New York City Mayor Eric Adams (D) on Tuesday announced the city’s new plan to address mentally ill residents by hospitalizing them against their will, even if they do not pose an immediate safety risk to others.
Under Adams’ directive, New York City police officers, firefighters, and health department officials are allowed to involuntarily commit mentally ill individuals if they “cannot support their basic human needs to an extent that causes them harm.”
Previously, city officials were authorized to hospitalize mentally ill individuals who were dangerously violent and deemed an immediate threat to others. They would usually be discharged from the hospital after a few days when their conditions slightly improved.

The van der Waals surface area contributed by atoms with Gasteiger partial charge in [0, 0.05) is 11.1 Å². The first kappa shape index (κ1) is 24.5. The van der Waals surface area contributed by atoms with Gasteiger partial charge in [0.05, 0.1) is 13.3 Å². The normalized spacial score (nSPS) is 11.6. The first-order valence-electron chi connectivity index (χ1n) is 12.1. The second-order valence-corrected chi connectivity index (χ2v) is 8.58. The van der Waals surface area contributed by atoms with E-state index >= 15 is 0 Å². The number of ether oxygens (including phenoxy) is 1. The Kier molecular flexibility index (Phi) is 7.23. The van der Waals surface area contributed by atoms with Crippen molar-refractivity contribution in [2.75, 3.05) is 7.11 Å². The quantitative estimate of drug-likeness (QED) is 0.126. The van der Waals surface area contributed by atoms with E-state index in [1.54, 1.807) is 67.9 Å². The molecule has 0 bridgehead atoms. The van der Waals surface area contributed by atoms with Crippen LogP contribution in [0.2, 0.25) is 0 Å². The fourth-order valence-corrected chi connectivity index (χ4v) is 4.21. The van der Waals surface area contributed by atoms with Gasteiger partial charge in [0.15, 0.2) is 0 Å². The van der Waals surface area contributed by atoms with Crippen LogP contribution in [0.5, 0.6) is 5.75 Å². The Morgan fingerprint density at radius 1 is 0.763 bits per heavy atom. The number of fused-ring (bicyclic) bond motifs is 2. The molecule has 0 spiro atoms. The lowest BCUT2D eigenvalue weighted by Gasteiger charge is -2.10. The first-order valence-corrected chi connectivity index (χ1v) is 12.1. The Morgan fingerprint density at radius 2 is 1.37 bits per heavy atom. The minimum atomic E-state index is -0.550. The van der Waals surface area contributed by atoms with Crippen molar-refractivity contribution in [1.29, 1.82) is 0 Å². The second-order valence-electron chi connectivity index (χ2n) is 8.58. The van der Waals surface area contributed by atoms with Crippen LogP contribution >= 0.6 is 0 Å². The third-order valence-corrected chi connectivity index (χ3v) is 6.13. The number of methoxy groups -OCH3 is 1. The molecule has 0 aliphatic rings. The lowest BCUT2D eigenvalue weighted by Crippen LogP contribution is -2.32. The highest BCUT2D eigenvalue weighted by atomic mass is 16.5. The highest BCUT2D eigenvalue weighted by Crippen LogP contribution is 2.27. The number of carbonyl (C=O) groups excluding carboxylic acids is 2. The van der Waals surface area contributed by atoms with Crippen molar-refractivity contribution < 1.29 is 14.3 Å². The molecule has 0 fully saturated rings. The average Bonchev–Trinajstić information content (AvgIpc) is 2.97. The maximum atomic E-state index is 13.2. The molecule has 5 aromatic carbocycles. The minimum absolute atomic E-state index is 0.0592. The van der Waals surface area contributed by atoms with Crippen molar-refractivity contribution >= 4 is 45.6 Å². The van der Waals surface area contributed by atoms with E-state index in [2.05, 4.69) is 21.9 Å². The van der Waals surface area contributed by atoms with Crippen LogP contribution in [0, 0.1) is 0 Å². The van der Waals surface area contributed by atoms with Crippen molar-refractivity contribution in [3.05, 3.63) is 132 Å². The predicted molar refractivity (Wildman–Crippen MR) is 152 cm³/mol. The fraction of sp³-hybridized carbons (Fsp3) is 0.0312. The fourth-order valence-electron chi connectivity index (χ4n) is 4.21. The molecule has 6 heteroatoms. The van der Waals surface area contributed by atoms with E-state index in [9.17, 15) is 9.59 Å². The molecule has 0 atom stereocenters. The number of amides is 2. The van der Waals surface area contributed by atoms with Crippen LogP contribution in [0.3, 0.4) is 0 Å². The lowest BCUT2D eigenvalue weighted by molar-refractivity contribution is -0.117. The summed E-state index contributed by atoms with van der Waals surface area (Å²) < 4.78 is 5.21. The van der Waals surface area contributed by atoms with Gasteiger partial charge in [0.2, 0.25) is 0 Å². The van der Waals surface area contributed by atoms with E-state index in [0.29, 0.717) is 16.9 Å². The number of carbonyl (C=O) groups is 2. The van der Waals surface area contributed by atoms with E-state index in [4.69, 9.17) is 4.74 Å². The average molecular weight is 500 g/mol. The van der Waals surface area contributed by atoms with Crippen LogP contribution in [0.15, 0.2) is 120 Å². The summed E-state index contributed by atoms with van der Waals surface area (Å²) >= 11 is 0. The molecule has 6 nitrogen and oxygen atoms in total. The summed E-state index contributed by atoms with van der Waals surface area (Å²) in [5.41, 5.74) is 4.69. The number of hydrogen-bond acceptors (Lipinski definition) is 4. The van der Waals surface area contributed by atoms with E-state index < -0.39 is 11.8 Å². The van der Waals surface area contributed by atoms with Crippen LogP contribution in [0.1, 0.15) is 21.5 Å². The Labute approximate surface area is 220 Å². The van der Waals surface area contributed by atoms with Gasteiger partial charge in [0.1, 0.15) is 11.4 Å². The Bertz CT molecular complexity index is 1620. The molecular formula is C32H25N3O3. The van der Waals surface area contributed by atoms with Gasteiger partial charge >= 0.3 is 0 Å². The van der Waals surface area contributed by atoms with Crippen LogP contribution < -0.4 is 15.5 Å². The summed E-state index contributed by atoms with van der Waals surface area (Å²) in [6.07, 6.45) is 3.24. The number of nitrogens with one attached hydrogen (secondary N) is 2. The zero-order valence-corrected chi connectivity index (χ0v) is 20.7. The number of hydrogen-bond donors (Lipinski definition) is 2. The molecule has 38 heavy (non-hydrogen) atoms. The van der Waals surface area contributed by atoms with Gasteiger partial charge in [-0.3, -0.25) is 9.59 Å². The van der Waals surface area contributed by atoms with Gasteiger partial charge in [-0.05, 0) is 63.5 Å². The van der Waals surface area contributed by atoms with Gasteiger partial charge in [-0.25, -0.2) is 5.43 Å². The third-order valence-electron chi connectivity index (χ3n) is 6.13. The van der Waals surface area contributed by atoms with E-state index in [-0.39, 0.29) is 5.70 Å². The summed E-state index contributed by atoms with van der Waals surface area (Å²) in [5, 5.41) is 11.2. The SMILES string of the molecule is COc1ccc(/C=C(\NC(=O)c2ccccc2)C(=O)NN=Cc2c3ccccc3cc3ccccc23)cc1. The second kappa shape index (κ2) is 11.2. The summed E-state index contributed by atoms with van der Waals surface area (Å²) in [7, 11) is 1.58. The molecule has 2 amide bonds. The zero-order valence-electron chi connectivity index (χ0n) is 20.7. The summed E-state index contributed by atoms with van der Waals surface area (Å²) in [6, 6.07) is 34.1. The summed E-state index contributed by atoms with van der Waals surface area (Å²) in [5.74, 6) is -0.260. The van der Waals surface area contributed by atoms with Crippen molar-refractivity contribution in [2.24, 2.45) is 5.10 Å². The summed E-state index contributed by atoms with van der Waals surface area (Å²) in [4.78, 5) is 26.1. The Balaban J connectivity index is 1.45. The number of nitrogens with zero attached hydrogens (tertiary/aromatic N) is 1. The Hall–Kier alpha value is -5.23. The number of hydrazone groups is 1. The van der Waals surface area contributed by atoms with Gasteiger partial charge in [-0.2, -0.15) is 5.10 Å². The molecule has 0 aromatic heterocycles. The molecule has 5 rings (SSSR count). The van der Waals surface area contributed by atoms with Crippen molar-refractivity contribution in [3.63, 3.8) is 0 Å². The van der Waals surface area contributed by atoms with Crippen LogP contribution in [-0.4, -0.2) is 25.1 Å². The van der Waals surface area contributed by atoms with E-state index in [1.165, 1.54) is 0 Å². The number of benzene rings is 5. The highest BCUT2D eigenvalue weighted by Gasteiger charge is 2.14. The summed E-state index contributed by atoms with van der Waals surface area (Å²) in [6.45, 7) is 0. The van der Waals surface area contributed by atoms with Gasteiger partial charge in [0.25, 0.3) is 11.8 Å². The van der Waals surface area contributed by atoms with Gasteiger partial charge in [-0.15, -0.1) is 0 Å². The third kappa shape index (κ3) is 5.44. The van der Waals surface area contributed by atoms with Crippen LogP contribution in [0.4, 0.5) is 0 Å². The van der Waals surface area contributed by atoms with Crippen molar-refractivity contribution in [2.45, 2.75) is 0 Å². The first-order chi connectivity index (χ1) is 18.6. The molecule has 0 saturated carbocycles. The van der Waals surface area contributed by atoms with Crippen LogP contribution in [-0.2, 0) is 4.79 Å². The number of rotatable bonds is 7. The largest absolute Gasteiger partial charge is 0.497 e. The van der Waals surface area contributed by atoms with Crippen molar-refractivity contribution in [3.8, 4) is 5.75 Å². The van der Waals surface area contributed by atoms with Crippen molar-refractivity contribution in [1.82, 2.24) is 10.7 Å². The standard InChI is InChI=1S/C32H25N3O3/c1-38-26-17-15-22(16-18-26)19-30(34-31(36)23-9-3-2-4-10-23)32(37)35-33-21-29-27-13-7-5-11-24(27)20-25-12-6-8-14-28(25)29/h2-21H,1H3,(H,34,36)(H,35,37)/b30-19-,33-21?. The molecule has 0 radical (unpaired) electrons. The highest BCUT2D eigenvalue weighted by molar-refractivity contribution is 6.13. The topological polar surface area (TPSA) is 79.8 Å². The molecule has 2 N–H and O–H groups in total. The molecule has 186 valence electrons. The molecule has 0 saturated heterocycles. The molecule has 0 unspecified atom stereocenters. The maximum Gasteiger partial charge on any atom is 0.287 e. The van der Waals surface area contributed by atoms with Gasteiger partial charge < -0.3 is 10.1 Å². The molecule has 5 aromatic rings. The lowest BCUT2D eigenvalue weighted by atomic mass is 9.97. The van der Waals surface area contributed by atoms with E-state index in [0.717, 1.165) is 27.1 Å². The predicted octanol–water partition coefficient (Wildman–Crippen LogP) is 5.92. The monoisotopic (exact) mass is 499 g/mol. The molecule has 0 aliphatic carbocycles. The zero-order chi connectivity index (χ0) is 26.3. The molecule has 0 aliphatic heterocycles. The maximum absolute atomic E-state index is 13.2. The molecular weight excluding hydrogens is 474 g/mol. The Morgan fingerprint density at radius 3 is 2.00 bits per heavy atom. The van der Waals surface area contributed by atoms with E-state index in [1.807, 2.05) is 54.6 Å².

Now, Adams’ directive authorizes “the removal of a person who appears to be mentally ill and displays an inability to meet basic living needs, even when no recent dangerous act has been observed.”
“If the circumstances support an objectively reasonable basis to conclude that the person appears to have a mental illness and cannot support their basic human needs to an extent that causes them harm, they may be removed for an evaluation,” the directive stated.
However, Adams and his staffers failed to define “basic needs” or provide any criteria for how city workers would determine if those needs are being met.
In announcing his plan, Adams claimed that the idea that city officials were only empowered to involuntarily hospitalize an individual if they are violent was a “myth” that “must be put to rest.”